Foot and heel pain is a very common complaint among athletes and non-athletes alike. While there are several conditions that can cause foot and heel pain (such as fat pad syndrome or tarsal tunnel syndrome), plantar fasciitis is by far the most common cause of heel pain. Symptoms usually start suddenly, often occur after a rapid increase in activity and are felt as a stabbing pain on the bottom or side of the heel, or as a sensation of tenderness or tightness along the arch.
The plantar fascia is a thick band of connective tissue at the bottom of your foot that runs from your heel to your toes and supports your arch and absorbs shock. This tissue can become inflamed or degenerate with repetitive weight-bearing activities.
Symptoms are usually at worst when taking the first few steps after awakening, or when standing up after prolonged sitting. Usually pain decreases as your body warms up, but then increases again after prolonged standing, walking barefoot or in shoes with poor support, or after an intense weight-bearing activity such as running or stair-climbing.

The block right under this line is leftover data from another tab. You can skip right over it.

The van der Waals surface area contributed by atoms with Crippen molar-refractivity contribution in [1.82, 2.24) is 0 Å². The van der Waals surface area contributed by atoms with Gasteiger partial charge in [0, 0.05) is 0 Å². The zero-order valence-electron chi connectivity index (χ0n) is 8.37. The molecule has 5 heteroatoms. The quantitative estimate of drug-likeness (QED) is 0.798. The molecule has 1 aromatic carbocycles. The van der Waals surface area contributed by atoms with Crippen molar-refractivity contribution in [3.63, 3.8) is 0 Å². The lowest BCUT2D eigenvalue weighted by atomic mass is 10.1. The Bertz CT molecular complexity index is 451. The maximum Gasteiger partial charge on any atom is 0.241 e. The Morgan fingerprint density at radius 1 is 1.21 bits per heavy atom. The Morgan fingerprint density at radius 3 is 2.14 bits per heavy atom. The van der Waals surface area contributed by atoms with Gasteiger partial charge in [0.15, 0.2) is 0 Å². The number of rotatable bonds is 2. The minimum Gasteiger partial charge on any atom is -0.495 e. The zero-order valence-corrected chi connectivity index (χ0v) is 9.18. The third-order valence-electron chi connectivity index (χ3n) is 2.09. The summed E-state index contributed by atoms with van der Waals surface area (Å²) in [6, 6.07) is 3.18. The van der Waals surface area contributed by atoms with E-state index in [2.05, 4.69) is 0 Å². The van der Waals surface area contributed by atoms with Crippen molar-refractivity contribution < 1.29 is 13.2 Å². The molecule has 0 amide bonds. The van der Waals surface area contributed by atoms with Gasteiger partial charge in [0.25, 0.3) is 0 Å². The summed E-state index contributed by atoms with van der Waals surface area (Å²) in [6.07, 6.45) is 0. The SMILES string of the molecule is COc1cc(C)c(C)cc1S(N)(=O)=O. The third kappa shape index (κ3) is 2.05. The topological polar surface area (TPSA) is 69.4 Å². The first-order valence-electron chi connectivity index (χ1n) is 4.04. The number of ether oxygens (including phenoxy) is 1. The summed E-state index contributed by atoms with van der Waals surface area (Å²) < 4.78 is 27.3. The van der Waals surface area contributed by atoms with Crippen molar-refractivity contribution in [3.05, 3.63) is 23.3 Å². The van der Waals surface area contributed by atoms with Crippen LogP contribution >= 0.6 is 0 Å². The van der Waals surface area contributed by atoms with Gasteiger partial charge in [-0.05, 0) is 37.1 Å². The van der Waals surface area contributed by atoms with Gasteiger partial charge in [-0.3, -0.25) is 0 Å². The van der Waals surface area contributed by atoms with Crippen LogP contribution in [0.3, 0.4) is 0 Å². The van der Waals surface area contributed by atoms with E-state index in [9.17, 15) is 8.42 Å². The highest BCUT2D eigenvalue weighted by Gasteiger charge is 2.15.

Standing Calf Stretch – hold stretch 30 seconds, 2 repetitions, twice a day
If the standing ankle stretch is too uncomfortable, try the seated alternative below.
Seated towel or belt stretch-hold stretch 30 to 60 seconds, 2 repetitions, twice a day
Plantar Fascia-Self Stretch-hold stretch 30 seconds, 2 repetitions, twice a day
Plantar Fascia Massage-2 minutes twice a day
Sit on the edge of a bench or a chair. Place a tennis ball or myofascial ball on the ground and place your involved foot on the ball. Apply pressure and run your foot over the ball.
Of course, the best thing is to prevent Plantar Fasciitis in the first place, but if you have developed this condition, it is worthwhile to get it checked out promptly. Most of the time symptoms can be resolved with conservative measures so that you feel better and can get back to the activities you enjoy.